A NO determination by step 86 or the completion of step 88 results in continued processing in accordance with step 90. The latitude/longitude coordinates of the specified origination and destination locations as well as determined locations along the route(s) are utilized to query one or more communication coverage databases to determine wireless coverage provided along the route(s). This information may be obtained in a similar matter as explained with regard to step 70. However, if only projected areas of communication coverage are acceptable for purposes of route selection, a conversion into latitude/longitude coordinates need not be performed if the database and/or interface to the coverage data can accept queries in other formats. In step 92 the wireless availability server 54 compiles the results of the wireless coverage at the locations/route specified by the user. In step 94 the server transmits the compiled results to the user such as in a mode that may be selected by the user. Although the results can be displayed in various formats as explained with regard to step 74, it may be especially useful for display the results to the user in a visual or map format such as represented by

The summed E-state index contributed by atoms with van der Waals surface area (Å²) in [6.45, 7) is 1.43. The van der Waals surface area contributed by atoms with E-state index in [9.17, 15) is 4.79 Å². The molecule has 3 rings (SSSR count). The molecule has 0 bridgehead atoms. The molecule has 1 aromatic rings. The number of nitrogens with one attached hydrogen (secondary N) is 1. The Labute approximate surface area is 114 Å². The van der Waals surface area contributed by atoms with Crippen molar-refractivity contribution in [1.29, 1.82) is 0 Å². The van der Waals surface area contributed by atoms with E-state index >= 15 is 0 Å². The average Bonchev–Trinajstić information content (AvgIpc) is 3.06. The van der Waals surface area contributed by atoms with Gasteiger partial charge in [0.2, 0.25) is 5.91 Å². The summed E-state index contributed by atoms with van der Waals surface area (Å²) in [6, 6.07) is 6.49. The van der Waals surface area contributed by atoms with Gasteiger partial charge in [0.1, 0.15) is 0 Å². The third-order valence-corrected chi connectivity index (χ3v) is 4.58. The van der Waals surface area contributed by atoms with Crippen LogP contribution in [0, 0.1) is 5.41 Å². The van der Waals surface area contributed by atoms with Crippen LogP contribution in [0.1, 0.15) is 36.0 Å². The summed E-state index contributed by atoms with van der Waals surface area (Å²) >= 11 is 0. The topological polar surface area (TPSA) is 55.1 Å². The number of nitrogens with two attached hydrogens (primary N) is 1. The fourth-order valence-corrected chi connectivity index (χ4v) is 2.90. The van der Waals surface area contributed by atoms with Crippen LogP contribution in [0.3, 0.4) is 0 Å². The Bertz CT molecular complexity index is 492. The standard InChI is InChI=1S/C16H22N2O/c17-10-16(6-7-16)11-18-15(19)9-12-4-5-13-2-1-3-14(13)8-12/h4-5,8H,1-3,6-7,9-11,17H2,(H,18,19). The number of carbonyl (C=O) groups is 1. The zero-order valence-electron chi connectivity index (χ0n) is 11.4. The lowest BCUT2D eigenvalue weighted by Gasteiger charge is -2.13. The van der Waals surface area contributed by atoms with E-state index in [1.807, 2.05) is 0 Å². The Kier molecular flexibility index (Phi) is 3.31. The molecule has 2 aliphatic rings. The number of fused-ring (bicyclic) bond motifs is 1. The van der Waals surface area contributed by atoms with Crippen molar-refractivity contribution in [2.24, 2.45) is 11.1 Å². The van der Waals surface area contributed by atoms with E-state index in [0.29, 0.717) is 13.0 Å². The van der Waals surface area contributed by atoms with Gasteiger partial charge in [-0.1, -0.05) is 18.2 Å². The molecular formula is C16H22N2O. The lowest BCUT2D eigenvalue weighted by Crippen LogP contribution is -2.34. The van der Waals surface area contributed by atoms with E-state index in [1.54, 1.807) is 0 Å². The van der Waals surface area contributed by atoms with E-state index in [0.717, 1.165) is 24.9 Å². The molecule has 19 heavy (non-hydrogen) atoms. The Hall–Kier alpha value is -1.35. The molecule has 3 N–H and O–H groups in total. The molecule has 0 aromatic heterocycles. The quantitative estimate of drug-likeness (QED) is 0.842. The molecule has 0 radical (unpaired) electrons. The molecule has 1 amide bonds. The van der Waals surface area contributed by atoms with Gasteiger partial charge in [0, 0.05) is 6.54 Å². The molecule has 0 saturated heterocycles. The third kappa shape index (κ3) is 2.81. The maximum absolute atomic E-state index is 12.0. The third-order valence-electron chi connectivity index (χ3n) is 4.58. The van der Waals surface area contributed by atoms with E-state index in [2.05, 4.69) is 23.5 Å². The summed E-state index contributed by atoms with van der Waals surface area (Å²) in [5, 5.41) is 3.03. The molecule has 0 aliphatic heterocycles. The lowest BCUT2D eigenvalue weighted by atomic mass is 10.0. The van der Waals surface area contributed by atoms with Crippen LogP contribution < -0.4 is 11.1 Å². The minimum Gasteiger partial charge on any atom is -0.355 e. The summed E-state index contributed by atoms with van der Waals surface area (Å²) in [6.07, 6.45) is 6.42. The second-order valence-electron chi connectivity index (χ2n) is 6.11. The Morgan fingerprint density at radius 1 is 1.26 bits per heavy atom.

Alternatively, the wireless availability server can generate route possibilities based on the point of origination and destination being defined by the user. That is, various routes can be automatically computed along with wireless coverage along these routes. For example, the shortest or most direct route can be determined, and then alternative routes on either side of the shortest route can be determined. After all of the potential routes are determined, wireless coverage along the entirety of each can be determined and conveyed to the user such as on a map that highlights the routes and shows wireless coverage relative to the routes. Of course, criteria input or selected by the user can form the basis for controlling these determinations, e.g. the user may direct that only routes where wireless coverage is available at least every specified time interval (every 2 hours) be shown to restrict the amount of time the user would be without wireless coverage during the journey. Or the user can specify that only routes with complete coverage are to be chosen, even if that involves large detours. The latter is useful for people participating in a conference call or a conversation where interruptions must be minimized or not avoided.